The New Hampshire Green Crab Project has been in existence since the summer of 2015. It began as a side project and internship for NH Sea Grant and UNH Cooperative Extension after I asked why we didn’t just “eat the invasive” like what was happening with lionfish in the south. Also, like in the south, why couldn’t we create a soft-shell crab industry with a seemingly endless supply of green crabs?  Knowing that the blue crab has a tell-tale morphological sign to indicate that the crab will soon molt and be a “soft-shell”- the desired product for the market- I set out to find a similar morphological clue for green crabs.  This was the initial objective and goal for the project- to figure out when the crab would molt so that they could be harvested as soon as they were soft-shells. The first attempt at this proved much more difficult to achieve as we did not realize that males and females do not molt simultaneously and that neither sex molt at the height of summer- which was when my intern was working on this project.  However, all was not lost, as the information we gathered through trial and error led us to streamline our project, refine our questions and timelines. 

Photo from NH Sea Grant

Photo from NH Sea Grant

          During the summer of 2016- realizing that we had likely missed the optimal time for male green crabs, we focused on narrowing down the female peak molting time as well as continued to track individual crabs and scrutinized them for any morphological indication that they would soon molt.  While we were able to get 81% of the crabs to molt, with an average of 23 days from capture to molting, we were still not successful in observing any morphological molting indicators. Other important observations for females included:

•       Temperature range with the most molts: 20.1°C-20.6°C: N=8

•       All molt events occurred at temp range: 19.1°C-22.5°C

•       All molt events occurred between: 9/9/16-9/24/16

•       Female “autumn” molt window-influenced by temperature and daylight.

•       Mid-September yielded the most molting events.

•       Molting size range: 39-51mm, average molt size 48 mm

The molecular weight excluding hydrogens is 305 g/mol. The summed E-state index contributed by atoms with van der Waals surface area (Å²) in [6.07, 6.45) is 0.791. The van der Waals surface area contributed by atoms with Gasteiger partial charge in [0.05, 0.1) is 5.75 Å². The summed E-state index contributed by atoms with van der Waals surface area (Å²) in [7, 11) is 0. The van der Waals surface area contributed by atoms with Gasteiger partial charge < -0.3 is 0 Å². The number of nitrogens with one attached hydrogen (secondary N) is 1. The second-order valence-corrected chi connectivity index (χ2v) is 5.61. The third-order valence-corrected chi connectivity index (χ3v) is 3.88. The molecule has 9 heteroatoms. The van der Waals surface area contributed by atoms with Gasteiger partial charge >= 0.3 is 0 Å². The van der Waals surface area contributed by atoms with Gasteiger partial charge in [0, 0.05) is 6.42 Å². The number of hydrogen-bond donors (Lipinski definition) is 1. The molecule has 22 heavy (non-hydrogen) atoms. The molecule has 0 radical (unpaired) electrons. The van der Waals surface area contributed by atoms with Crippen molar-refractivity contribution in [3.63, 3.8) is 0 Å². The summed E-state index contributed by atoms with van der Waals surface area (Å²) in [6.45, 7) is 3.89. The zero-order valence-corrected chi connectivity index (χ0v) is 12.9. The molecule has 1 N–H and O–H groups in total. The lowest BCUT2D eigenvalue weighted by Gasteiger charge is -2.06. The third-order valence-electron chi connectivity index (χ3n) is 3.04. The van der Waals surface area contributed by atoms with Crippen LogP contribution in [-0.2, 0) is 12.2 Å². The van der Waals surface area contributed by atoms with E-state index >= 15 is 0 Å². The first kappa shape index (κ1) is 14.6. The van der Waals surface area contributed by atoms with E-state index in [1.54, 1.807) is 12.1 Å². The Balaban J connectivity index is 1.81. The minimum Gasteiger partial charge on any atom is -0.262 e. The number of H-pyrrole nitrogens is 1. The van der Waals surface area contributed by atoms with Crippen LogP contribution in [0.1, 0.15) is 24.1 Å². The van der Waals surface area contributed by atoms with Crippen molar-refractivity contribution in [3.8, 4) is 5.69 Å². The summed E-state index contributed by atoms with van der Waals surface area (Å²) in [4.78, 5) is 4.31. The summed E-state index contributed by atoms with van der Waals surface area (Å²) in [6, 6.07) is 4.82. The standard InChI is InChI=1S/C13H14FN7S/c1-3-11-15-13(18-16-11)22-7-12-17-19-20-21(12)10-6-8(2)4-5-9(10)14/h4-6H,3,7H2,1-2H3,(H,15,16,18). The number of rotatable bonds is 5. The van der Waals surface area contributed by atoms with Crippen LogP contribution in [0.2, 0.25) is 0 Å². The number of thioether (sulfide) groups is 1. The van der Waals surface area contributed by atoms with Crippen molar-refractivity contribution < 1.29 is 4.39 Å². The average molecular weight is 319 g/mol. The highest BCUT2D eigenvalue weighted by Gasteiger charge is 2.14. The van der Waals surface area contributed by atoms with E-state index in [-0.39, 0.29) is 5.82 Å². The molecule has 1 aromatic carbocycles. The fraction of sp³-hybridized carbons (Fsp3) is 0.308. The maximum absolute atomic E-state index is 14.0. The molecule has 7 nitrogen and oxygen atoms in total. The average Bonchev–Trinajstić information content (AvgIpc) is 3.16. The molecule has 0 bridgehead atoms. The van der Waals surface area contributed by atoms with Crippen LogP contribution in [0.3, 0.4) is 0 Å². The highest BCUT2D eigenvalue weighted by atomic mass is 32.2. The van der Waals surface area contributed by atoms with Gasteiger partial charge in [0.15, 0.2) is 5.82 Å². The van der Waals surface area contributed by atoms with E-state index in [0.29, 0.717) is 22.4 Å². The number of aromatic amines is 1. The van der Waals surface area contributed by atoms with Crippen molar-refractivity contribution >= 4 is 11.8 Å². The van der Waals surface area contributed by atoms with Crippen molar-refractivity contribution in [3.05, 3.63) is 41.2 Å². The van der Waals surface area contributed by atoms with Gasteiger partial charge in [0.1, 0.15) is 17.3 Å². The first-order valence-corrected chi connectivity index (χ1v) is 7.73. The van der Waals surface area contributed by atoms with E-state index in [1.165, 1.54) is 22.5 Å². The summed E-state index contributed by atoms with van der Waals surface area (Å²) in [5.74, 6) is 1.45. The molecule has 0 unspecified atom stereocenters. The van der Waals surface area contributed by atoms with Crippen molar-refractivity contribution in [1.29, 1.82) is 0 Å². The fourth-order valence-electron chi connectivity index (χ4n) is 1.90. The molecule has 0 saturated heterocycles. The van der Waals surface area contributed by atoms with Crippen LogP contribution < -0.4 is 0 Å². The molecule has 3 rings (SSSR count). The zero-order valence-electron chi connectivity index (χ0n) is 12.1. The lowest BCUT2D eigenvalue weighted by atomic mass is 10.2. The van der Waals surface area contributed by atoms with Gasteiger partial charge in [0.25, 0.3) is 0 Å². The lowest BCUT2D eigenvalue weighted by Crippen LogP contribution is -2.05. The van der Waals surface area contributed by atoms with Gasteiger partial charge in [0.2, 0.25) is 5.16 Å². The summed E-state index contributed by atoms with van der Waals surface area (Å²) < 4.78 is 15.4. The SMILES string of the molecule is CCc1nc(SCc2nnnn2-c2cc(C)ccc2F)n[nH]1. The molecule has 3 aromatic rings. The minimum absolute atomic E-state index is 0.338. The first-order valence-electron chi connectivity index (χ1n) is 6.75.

•       No discernible morphological signs to identify “busters”


          Currently, with new collaborators and information about that “elusive” morphological indicator- the NH Green Crab Project has evolved and expanded to include male green crabs and citizen science monitoring program in order to track the male crab molting peak. Using crowd-source mapping technology, data and pictures of males green crabs between 1.0-2.3 inches wide, are submitted via this form and the data are automatically incorporated into a map showing the different locations and dates as well as pictures.  This component of the project will get citizens of all ages involved and awareness will increase about the potential for these crabs to be controlled through monitoring, harvesting soft-shells and increasing interest and demand in eating a new type of local seafood product.

Dr. Bradt hosts a table with the Green Crab R&D Project at Ipswich Ale Brewery's Cask and Clam Festival

Dr. Bradt hosts a table with the Green Crab R&D Project at Ipswich Ale Brewery's Cask and Clam Festival

Dr. Bradt has also been heavily involved in outreach and education, leading green crab sessions at the Maine Fishermans Forum, hosting citizen science events, and organizing Portland's first Green Crab Working Summit. To learn more, visit the New Hampshire Green Crab Project's page. 

Interested collecting green crab data in your local area? Visit her green crab guide below. 

Screen Shot 2018-04-12 at 4.48.28 PM.png